Australia batsman Mitchell Marsh may still be smarting from the review that saw him given out leg before on the final day of the first Test against South Africa but EagleEye have defended their ball tracking system in the wake of a number of critical comments made by prominent figures in the game.
The on-field umpire Aleem Dar gave Marsh not out but when the Proteas chose to review the ball tracking system showed the ball from Kagiso Rabada clipping the leg stump despite seemingly angling down the leg side.
The ICC recently widened the area of projected impact that would allow decisions to be overturned and under the previous iteration of DRS Marsh would not have had to walk.
New Zealand company Animation Research provides EagleEye for Nine's broadcast and their head Ian Taylor has defended their technology.
Taylor said: "I talked to my guys [in Perth] and we talked to the ICC and showed the process we went through, and we're happy with it.
"They had a really good pitching point off the pitch, and a really good contact point on the shoe, it wasn't on the pad. They felt confident they could extrapolate from those two points to make the prediction.
"They have the choice there of saying they think there was insufficient data, but they saw it really clearly and it didn't continue out on that line [down leg], it hit the foot right in front of middle stump.
"We saw the impact on the toe before anyone else did, and we saw the impact on the toe with our four cameras, and our guys confirmed it with the HotSpot guys sitting with them. That's where the projection was made, the line from the bounce to the foot, to the stumps."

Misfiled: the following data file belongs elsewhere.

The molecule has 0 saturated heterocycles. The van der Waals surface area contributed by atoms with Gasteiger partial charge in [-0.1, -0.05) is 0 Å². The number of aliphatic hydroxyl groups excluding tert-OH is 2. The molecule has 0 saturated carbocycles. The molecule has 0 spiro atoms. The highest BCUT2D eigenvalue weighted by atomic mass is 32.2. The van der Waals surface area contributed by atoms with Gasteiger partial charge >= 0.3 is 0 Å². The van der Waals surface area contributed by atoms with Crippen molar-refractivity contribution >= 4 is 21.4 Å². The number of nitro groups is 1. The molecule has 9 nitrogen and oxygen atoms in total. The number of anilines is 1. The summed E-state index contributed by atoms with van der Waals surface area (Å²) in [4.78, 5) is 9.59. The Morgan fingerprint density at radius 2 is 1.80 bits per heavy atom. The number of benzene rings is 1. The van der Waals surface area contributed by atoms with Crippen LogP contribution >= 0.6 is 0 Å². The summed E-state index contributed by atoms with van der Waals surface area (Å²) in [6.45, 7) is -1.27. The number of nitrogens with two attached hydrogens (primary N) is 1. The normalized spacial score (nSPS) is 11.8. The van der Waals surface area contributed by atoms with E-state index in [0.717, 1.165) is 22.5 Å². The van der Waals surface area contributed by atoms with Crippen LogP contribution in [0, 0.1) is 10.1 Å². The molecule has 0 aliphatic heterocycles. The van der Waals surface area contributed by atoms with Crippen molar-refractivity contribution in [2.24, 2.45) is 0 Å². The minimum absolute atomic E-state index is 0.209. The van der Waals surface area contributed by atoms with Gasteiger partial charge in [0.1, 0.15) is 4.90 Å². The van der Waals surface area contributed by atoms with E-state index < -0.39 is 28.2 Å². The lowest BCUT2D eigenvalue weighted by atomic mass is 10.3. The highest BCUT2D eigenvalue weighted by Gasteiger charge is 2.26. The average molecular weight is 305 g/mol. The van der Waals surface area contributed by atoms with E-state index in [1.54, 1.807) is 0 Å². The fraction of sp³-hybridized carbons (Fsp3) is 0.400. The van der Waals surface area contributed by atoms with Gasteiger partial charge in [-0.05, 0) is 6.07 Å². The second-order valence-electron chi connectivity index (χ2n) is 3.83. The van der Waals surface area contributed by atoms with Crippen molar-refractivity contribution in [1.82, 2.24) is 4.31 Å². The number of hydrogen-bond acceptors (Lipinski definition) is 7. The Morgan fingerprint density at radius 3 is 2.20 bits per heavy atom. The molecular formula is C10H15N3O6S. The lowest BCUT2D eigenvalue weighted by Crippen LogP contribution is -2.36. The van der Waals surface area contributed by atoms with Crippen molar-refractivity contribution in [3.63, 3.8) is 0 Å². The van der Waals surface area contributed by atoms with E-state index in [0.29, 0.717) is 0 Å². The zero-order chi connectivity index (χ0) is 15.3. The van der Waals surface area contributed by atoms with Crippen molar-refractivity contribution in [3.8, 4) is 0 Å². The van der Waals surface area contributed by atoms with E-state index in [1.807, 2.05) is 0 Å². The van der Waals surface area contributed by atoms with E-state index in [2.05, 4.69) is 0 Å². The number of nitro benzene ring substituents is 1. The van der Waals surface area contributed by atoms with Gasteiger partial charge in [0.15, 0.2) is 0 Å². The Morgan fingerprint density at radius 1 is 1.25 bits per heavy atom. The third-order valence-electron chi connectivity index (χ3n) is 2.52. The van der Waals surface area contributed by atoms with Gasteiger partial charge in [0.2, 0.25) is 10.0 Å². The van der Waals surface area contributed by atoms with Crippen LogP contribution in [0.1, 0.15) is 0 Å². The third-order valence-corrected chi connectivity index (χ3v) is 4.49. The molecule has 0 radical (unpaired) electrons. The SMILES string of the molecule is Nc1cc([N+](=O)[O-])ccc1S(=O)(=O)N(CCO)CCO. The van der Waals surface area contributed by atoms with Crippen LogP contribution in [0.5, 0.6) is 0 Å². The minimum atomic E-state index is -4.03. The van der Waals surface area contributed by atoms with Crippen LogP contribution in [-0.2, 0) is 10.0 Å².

Taylor backed his technology as superior to cricketer's instincts and invited any skeptics to visit them and see how the system works.
The Kiwi continued: "What surprises me is so many people can make a call straight away with just seeing the replay from the end-on view, when we're going through four super slo-mo cameras and HotSpot.
"That was the process they went through. I fully respect the guys who spent their whole careers out in the middle, it's an instinct they have and that umpires have.
"We definitely don't dismiss that and we take very seriously the views of those people. Our doors were open to all of the commentators to come down at lunchtime – we had people wait there because we thought someone might.
"We've also re-affirmed to the ICC and all the umpires as well that the door is always open, come on down and talk it through so we all learn from it."
Taylor indicated he would be open to the third umpire or an ICC-accredited official sitting in on the analysis of data to provide more transparency and clear lines of accountability.
Taylor added: "The issue for us is if we did this properly with a third umpire who was trained and there [with the technology operators], he could have made the call that my guys made.
"That's what we talk about – here's all the information we've got, and you make a call whether you want us to project this on or not, because you're an umpire.
"The argument we have about a third umpire or ICC-accredited person who sits with our guys, the third umpire sitting up in the box does not know what's going on down in our room. Who's talking, what we're seeing, what we're looking at, what we're replaying and what our thought process is.
"We've always argued if we had a fully qualified person from the ICC sitting in that room with everybody, we would go with that."